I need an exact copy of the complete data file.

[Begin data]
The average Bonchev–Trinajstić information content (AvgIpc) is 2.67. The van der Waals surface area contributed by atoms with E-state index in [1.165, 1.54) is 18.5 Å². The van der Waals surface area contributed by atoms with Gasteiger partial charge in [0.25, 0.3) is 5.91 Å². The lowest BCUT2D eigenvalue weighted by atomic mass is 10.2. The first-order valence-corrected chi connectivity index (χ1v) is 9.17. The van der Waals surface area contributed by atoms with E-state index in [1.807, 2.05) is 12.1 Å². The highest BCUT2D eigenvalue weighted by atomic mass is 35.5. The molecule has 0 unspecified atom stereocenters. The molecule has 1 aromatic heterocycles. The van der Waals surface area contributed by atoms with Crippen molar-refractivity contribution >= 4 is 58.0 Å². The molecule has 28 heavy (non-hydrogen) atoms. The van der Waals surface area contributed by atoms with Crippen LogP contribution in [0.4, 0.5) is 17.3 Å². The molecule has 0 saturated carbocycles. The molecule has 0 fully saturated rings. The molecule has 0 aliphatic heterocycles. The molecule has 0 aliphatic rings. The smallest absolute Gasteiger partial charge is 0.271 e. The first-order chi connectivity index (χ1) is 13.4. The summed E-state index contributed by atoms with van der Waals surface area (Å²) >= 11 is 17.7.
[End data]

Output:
The average Bonchev–Trinajstić information content (AvgIpc) is 2.67. The van der Waals surface area contributed by atoms with E-state index in [1.165, 1.54) is 18.5 Å². The van der Waals surface area contributed by atoms with Gasteiger partial charge in [0.25, 0.3) is 5.91 Å². The lowest BCUT2D eigenvalue weighted by atomic mass is 10.2. The first-order valence-corrected chi connectivity index (χ1v) is 9.17. The van der Waals surface area contributed by atoms with E-state index in [1.807, 2.05) is 12.1 Å². The highest BCUT2D eigenvalue weighted by atomic mass is 35.5. The molecule has 0 unspecified atom stereocenters. The molecule has 1 aromatic heterocycles. The van der Waals surface area contributed by atoms with Crippen molar-refractivity contribution >= 4 is 58.0 Å². The molecule has 28 heavy (non-hydrogen) atoms. The van der Waals surface area contributed by atoms with Crippen LogP contribution in [0.4, 0.5) is 17.3 Å². The molecule has 0 saturated carbocycles. The molecule has 0 fully saturated rings. The molecule has 0 aliphatic heterocycles. The molecule has 0 aliphatic rings. The smallest absolute Gasteiger partial charge is 0.271 e. The first-order chi connectivity index (χ1) is 13.4. The summed E-state index contributed by atoms with van der Waals surface area (Å²) >= 11 is 17.7.